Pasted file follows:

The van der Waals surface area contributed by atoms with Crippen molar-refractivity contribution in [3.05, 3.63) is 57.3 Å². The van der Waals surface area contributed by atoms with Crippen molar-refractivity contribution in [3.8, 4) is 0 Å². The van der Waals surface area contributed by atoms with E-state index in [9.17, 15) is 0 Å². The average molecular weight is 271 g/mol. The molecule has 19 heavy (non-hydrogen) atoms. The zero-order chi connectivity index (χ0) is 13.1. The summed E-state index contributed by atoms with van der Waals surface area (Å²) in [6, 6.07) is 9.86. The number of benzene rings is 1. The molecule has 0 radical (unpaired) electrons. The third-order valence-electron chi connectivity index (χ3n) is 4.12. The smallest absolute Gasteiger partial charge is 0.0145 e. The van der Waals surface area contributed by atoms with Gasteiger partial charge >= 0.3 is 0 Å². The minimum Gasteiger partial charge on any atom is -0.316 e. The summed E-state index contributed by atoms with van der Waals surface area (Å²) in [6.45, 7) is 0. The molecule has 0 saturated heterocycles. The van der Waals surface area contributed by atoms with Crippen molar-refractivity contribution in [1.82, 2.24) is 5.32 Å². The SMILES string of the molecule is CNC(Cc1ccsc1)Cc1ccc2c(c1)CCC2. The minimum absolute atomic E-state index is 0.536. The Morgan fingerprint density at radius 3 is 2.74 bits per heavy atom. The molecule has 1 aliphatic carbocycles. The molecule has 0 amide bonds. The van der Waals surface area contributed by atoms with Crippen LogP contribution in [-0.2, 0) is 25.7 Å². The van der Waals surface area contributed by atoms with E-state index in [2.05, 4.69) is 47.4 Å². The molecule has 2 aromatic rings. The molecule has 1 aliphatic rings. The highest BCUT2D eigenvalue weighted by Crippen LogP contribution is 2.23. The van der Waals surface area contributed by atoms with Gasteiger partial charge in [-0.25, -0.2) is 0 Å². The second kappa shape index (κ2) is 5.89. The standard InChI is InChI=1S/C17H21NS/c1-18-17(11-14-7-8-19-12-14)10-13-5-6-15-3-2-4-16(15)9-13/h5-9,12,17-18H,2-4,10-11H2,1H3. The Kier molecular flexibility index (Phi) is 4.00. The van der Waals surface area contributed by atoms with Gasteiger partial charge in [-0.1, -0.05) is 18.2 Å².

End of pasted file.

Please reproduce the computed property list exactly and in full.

The van der Waals surface area contributed by atoms with Crippen molar-refractivity contribution in [3.05, 3.63) is 57.3 Å². The van der Waals surface area contributed by atoms with Crippen molar-refractivity contribution in [3.8, 4) is 0 Å². The van der Waals surface area contributed by atoms with E-state index in [9.17, 15) is 0 Å². The average molecular weight is 271 g/mol. The molecule has 19 heavy (non-hydrogen) atoms. The zero-order chi connectivity index (χ0) is 13.1. The summed E-state index contributed by atoms with van der Waals surface area (Å²) in [6, 6.07) is 9.86. The number of benzene rings is 1. The molecule has 0 radical (unpaired) electrons. The third-order valence-electron chi connectivity index (χ3n) is 4.12. The smallest absolute Gasteiger partial charge is 0.0145 e. The van der Waals surface area contributed by atoms with Gasteiger partial charge >= 0.3 is 0 Å². The minimum Gasteiger partial charge on any atom is -0.316 e. The summed E-state index contributed by atoms with van der Waals surface area (Å²) in [6.45, 7) is 0. The molecule has 0 saturated heterocycles. The van der Waals surface area contributed by atoms with Crippen molar-refractivity contribution in [1.82, 2.24) is 5.32 Å². The SMILES string of the molecule is CNC(Cc1ccsc1)Cc1ccc2c(c1)CCC2. The minimum absolute atomic E-state index is 0.536. The Morgan fingerprint density at radius 3 is 2.74 bits per heavy atom. The molecule has 1 aliphatic carbocycles. The molecule has 0 amide bonds. The van der Waals surface area contributed by atoms with Crippen LogP contribution in [-0.2, 0) is 25.7 Å². The van der Waals surface area contributed by atoms with E-state index in [2.05, 4.69) is 47.4 Å². The molecule has 2 aromatic rings. The molecule has 1 aliphatic rings. The highest BCUT2D eigenvalue weighted by Crippen LogP contribution is 2.23. The van der Waals surface area contributed by atoms with Gasteiger partial charge in [-0.25, -0.2) is 0 Å². The second kappa shape index (κ2) is 5.89. The standard InChI is InChI=1S/C17H21NS/c1-18-17(11-14-7-8-19-12-14)10-13-5-6-15-3-2-4-16(15)9-13/h5-9,12,17-18H,2-4,10-11H2,1H3. The Kier molecular flexibility index (Phi) is 4.00. The van der Waals surface area contributed by atoms with Gasteiger partial charge in [-0.1, -0.05) is 18.2 Å².